[embedded content] OK, so it’s been a little quieter than usual on the blog over the last few weeks, and we can now reveal why. In short, we’ve been busy behind the scenes creating this short video which we hope will be the first in a series of similar productions. In this introductory piece, we get ‘up close and personal’ with a range of LPS corals currently residing in our Black Tank, employing some timelapse macro and pure fluorescence imagery to ‘shed light’ on some of their otherwise hidden habits. Don’t forget to select full 1080HD resolution to see the fine detail! As said, we hope to continue the series as time permits and expand to focus on different groups of invertebrates… and as ever, we’ll certainly be looking to keep pushing the envelope in reef imagery by investing in new equipment and software for future offerings.
Brain coral with feeding tentacles out at nightWhen it comes to acquiring food, fish will take the path of least resistance. And one of the best ways for a fish to score an easy meal is to snatch morsels away from their glacially slow-moving invertebrate tankmates. Heck, it’s practically like taking candy from a baby, except babies usually cry a lot louder when they’re robbed of treats. For hobbyists who keep corals or other invertebrates with a high demand for regular targeted feeding—e.g., many LPS corals and anemones—such food thievery can be a genuinely aggravating issue. The good news is, using one or more of the following techniques, it’s often possible to eliminate, or at least reduce, this bad behavior:Distract the culprits You may be able to buy your coral a few precious moments at mealtimes by first delivering food to the fish in another part of the tank and then quickly target feeding the coral. Of course, this is only effective if the fish haven’t already learned to identify the coral in question as a source of easy victuals. In that case, they’ll likely just gobble up their own food and then proceed to shake down the coral anyway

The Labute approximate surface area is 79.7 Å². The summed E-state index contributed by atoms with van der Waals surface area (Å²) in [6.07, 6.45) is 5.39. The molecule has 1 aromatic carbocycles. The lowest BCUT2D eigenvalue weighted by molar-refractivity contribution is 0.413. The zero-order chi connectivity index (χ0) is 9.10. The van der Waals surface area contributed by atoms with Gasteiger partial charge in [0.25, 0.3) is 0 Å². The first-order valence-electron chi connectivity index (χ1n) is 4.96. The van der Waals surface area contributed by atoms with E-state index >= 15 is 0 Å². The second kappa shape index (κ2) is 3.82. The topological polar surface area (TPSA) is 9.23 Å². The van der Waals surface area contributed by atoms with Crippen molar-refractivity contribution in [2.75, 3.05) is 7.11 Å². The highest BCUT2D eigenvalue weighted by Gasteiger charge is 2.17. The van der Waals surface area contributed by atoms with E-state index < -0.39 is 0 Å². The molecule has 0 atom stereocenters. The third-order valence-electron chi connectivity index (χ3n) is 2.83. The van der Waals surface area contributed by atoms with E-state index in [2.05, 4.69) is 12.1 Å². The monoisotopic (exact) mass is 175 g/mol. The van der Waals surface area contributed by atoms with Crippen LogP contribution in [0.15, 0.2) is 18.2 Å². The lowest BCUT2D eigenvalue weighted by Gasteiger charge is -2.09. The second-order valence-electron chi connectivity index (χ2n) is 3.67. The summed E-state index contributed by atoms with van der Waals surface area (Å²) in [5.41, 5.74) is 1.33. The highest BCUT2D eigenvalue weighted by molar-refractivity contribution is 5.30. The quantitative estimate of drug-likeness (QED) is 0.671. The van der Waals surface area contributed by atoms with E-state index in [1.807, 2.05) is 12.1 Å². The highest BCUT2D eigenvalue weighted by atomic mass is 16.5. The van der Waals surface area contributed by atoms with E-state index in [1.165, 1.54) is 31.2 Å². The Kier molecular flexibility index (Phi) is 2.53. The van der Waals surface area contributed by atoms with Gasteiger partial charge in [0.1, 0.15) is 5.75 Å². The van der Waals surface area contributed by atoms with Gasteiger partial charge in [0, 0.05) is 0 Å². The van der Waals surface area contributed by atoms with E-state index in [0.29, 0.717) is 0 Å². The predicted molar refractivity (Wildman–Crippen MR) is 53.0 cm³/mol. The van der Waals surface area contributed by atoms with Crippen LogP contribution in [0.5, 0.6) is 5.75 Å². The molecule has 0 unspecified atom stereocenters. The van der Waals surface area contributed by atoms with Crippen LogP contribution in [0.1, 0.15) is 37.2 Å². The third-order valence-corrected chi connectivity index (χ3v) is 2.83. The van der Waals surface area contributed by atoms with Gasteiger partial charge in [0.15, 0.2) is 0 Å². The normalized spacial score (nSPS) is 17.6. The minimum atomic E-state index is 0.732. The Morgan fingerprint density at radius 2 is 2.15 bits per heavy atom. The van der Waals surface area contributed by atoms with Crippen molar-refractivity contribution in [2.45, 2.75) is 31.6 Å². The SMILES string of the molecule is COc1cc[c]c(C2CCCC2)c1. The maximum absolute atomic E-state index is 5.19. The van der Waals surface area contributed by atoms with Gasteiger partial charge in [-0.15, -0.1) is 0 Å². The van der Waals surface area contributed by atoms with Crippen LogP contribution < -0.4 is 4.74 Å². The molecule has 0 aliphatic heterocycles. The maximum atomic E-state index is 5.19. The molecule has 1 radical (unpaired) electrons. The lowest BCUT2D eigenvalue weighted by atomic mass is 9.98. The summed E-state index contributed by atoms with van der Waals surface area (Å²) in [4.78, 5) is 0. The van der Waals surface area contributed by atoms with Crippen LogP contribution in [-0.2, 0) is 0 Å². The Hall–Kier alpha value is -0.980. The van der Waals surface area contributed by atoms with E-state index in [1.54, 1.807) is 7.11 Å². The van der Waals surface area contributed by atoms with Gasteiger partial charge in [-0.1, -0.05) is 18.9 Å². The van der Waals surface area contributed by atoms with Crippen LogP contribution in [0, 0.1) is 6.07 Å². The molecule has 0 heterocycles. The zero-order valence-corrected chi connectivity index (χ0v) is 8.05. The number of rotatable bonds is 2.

Chris and Jeff discuss the website with Mark of Coral ReefIt’s hard to believe that we’re celebrating our second anniversary here at Saltwater Smarts. When Caribbean Chris and I launched this site back in April of 2013, we had no idea how it would be received—or whether we’d even last more than a few months in such a crowded online space. We just had the kernel of an idea that a certain subset of hobbyists out there might appreciate coming to a place where they can get reliable, authoritative information that promotes success yet still enjoy a few laughs along the way. Over the past two years, we’ve tried to take a more egalitarian approach to information sharing, in which different—even opposing—viewpoints are welcomed and respected. We know the methods that we share here will work for you, but we also want to know what you’re doing that might work even better. In other words, we stand to learn just as much from you as you do from us. And with more and more visitors from countries all around the world joining us every month and offering their input, we’re confident that this approach is resonating.New offerings Regular visitors have probably noticed that the last year has seen some exciting changes here at Saltwater Smarts. This January, we released our first ebook—The Salt Smart Guide to Preventing, Diagnosing, and Treating Diseases of Marine Fishes by Jay Hemdal—which continues to build momentum in sales